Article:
For example, most of the critically endangered orange-bellied parrot population spends the winter months in coastal salt marsh in south-east Australia but migrates to south-west Tasmania to breed between October–February (Starks & Holdsworth 2004). Other species make shorter movements—for example, leaving from higher altitudes in the colder months, particularly during the colder winters. Still other species are nomadic and may occur in an area over some periods of the year, though not as predictably as migratory species (Barrett et al. 2003). In such cases surveys focusing on particular species should be organised when individuals are likely to be present.
Weather conditions

Weather conditions such as wind velocity, precipitation, temperature, cloud cover and light intensity can all affect bird behaviour and observer performance. In general, the detectability of birds will be significantly compromised when:

  • wind velocity exceeds about 10 kilometres per hour (grass, leaves, or twigs constantly moving), especially for species that are usually detected by soft or high frequency calls. Wind velocity of less than 10 kilometres per hour is also recommended for small boat surveys (Resources Inventory Committee 1999)

  • rainfall intensity is above a drizzle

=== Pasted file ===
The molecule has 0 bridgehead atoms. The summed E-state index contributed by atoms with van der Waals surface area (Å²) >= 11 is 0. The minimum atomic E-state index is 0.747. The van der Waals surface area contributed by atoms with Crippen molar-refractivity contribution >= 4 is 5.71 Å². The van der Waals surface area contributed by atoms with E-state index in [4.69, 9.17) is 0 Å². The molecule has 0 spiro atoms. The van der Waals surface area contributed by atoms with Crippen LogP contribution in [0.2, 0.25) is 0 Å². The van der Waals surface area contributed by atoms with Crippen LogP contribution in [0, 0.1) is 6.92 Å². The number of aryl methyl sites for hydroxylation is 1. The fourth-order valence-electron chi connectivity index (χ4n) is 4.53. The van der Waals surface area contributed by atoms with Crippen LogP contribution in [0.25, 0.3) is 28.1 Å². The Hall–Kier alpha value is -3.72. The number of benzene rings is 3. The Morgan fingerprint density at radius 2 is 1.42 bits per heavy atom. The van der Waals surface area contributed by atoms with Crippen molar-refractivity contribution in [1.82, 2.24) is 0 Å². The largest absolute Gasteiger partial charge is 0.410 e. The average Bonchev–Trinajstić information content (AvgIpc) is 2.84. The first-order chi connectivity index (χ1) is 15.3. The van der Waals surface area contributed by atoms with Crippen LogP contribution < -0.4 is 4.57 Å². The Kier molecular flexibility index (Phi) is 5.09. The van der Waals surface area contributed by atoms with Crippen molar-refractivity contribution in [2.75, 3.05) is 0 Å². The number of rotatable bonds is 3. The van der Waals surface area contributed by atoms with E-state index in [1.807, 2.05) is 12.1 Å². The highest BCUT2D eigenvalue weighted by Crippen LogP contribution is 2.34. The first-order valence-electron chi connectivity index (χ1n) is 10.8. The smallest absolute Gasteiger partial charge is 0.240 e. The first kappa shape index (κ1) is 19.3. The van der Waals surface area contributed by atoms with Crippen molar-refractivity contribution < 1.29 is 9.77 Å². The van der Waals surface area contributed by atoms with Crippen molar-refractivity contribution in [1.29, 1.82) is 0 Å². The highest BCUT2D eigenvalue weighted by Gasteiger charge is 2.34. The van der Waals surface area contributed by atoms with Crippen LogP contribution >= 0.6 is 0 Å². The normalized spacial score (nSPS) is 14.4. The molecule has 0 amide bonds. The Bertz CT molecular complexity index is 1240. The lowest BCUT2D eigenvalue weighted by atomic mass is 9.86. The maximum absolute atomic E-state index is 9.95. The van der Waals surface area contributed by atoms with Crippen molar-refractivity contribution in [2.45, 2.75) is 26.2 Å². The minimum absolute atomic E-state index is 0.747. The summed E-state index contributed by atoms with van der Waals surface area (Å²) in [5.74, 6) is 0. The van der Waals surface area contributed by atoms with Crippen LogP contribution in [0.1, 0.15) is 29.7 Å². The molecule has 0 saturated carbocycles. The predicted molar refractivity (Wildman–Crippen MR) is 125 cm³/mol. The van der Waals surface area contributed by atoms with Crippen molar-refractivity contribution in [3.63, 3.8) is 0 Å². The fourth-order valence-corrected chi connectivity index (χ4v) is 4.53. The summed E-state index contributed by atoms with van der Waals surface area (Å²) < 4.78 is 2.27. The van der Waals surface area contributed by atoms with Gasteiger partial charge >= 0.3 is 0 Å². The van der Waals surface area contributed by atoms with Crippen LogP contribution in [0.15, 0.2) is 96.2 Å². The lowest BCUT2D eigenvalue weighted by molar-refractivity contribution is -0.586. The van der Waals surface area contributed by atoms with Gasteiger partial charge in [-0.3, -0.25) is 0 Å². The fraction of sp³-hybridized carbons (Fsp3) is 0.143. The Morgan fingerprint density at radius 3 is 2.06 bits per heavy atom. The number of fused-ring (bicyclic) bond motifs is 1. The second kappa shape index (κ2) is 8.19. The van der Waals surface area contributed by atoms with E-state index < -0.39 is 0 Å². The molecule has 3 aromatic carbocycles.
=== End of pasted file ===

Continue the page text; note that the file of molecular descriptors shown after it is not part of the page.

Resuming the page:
• conditions are misty or foggy, especially for species that are usually detected by sight

  • temperatures are either well below or above the seasonal average.

It is recommended that surveyors avoid any one or combination of these weather conditions unless it is known that the detectability of the target species will be affected only minimally.

Generally, territorial species are more easily detected early in the breeding season because vocalisations are more intense and frequent when birds are in the process of establishing or re-defining territories (Bibby et al. 1992). Similarly, colonial species may be most detectable as breeding colony size peaks.
Many species will also vary in detectability between seasons because of behavioural differences or variation in habitat conditions (Bibby et al. 1992; Debus 1995). In wetlands, for example, the growth of emergent vegetation over the spring and summer can dramatically reduce the visibility of waterbirds (Resources Inventory Committee 1998b). The timing of migrations and breeding seasons may vary geographically and between years, depending on conditions.
Changes in abundance between years

In many parts of Australia, environmental conditions can vary dramatically between years. Drought, flooding and fire can radically change the availability and distribution of suitable foraging and breeding habitat (Recher 1988). These annual variations in conditions can result in substantial fluctuations in the abundance of birds between years, creating problems with assessment of the potential value of a site for threatened taxa. For example, recent fire often renders an area temporarily unsuitable for many of its usual inhabitants, sometimes for many years (Garnett & Crowley 2000; Abbott et al. 2003).